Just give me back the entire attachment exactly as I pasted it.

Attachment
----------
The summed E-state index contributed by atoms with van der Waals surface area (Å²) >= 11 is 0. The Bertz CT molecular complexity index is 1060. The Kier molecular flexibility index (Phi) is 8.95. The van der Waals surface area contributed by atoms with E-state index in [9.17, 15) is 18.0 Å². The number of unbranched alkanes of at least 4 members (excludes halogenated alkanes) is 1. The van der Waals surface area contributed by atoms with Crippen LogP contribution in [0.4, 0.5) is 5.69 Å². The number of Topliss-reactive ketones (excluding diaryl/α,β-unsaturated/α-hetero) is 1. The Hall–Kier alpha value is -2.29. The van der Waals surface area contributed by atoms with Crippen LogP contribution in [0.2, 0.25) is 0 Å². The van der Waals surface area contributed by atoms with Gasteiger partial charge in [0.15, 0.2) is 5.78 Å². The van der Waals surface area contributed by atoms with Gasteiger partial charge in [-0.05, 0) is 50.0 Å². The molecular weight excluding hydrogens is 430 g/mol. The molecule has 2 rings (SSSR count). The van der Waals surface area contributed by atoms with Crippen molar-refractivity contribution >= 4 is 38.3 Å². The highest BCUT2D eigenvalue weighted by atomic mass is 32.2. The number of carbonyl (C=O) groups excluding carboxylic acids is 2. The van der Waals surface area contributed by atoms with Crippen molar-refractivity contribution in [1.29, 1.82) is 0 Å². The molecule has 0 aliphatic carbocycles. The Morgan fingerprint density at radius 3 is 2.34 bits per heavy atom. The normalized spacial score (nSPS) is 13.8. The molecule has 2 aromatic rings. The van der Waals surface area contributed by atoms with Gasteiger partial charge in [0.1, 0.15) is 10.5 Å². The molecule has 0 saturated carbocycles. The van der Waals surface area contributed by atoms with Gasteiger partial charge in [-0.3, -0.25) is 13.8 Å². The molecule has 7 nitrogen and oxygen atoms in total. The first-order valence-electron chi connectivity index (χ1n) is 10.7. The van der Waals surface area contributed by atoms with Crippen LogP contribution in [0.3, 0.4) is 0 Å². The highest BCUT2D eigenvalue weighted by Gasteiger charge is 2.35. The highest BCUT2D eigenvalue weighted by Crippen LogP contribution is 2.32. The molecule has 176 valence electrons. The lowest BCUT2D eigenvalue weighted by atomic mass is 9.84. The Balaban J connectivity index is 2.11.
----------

The summed E-state index contributed by atoms with van der Waals surface area (Å²) >= 11 is 0. The Bertz CT molecular complexity index is 1060. The Kier molecular flexibility index (Phi) is 8.95. The van der Waals surface area contributed by atoms with E-state index in [9.17, 15) is 18.0 Å². The number of unbranched alkanes of at least 4 members (excludes halogenated alkanes) is 1. The van der Waals surface area contributed by atoms with Crippen LogP contribution in [0.4, 0.5) is 5.69 Å². The number of Topliss-reactive ketones (excluding diaryl/α,β-unsaturated/α-hetero) is 1. The Hall–Kier alpha value is -2.29. The van der Waals surface area contributed by atoms with Crippen LogP contribution in [0.2, 0.25) is 0 Å². The van der Waals surface area contributed by atoms with Gasteiger partial charge in [0.15, 0.2) is 5.78 Å². The van der Waals surface area contributed by atoms with Gasteiger partial charge in [-0.05, 0) is 50.0 Å². The molecular weight excluding hydrogens is 430 g/mol. The molecule has 2 rings (SSSR count). The van der Waals surface area contributed by atoms with Crippen molar-refractivity contribution >= 4 is 38.3 Å². The highest BCUT2D eigenvalue weighted by atomic mass is 32.2. The number of carbonyl (C=O) groups excluding carboxylic acids is 2. The van der Waals surface area contributed by atoms with Crippen molar-refractivity contribution in [1.29, 1.82) is 0 Å². The molecule has 0 aliphatic carbocycles. The Morgan fingerprint density at radius 3 is 2.34 bits per heavy atom. The normalized spacial score (nSPS) is 13.8. The molecule has 2 aromatic rings. The van der Waals surface area contributed by atoms with Gasteiger partial charge in [0.1, 0.15) is 10.5 Å². The molecule has 0 saturated carbocycles. The van der Waals surface area contributed by atoms with Gasteiger partial charge in [-0.3, -0.25) is 13.8 Å². The molecule has 7 nitrogen and oxygen atoms in total. The first-order valence-electron chi connectivity index (χ1n) is 10.7. The van der Waals surface area contributed by atoms with Crippen LogP contribution in [0.3, 0.4) is 0 Å². The highest BCUT2D eigenvalue weighted by Gasteiger charge is 2.35. The highest BCUT2D eigenvalue weighted by Crippen LogP contribution is 2.32. The molecule has 176 valence electrons. The lowest BCUT2D eigenvalue weighted by atomic mass is 9.84. The Balaban J connectivity index is 2.11.